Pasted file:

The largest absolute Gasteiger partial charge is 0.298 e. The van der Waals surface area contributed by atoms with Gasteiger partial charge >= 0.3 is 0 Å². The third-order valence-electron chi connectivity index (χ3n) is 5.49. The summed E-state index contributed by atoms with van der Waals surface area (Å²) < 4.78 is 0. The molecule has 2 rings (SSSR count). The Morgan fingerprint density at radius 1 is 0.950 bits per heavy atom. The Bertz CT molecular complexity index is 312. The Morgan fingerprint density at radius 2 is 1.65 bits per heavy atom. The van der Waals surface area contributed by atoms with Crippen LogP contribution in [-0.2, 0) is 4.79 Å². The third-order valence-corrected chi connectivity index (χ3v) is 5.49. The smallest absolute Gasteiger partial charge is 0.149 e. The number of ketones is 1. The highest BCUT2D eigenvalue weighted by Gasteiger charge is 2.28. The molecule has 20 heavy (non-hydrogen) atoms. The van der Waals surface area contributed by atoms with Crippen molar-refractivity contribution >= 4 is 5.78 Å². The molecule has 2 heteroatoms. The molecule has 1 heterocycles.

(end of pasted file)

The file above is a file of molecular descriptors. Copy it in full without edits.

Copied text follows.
The largest absolute Gasteiger partial charge is 0.298 e. The van der Waals surface area contributed by atoms with Gasteiger partial charge >= 0.3 is 0 Å². The third-order valence-electron chi connectivity index (χ3n) is 5.49. The summed E-state index contributed by atoms with van der Waals surface area (Å²) < 4.78 is 0. The molecule has 2 rings (SSSR count). The Morgan fingerprint density at radius 1 is 0.950 bits per heavy atom. The Bertz CT molecular complexity index is 312. The Morgan fingerprint density at radius 2 is 1.65 bits per heavy atom. The van der Waals surface area contributed by atoms with Crippen LogP contribution in [-0.2, 0) is 4.79 Å². The third-order valence-corrected chi connectivity index (χ3v) is 5.49. The smallest absolute Gasteiger partial charge is 0.149 e. The number of ketones is 1. The highest BCUT2D eigenvalue weighted by Gasteiger charge is 2.28. The molecule has 20 heavy (non-hydrogen) atoms. The van der Waals surface area contributed by atoms with Crippen molar-refractivity contribution >= 4 is 5.78 Å². The molecule has 2 heteroatoms. The molecule has 1 heterocycles.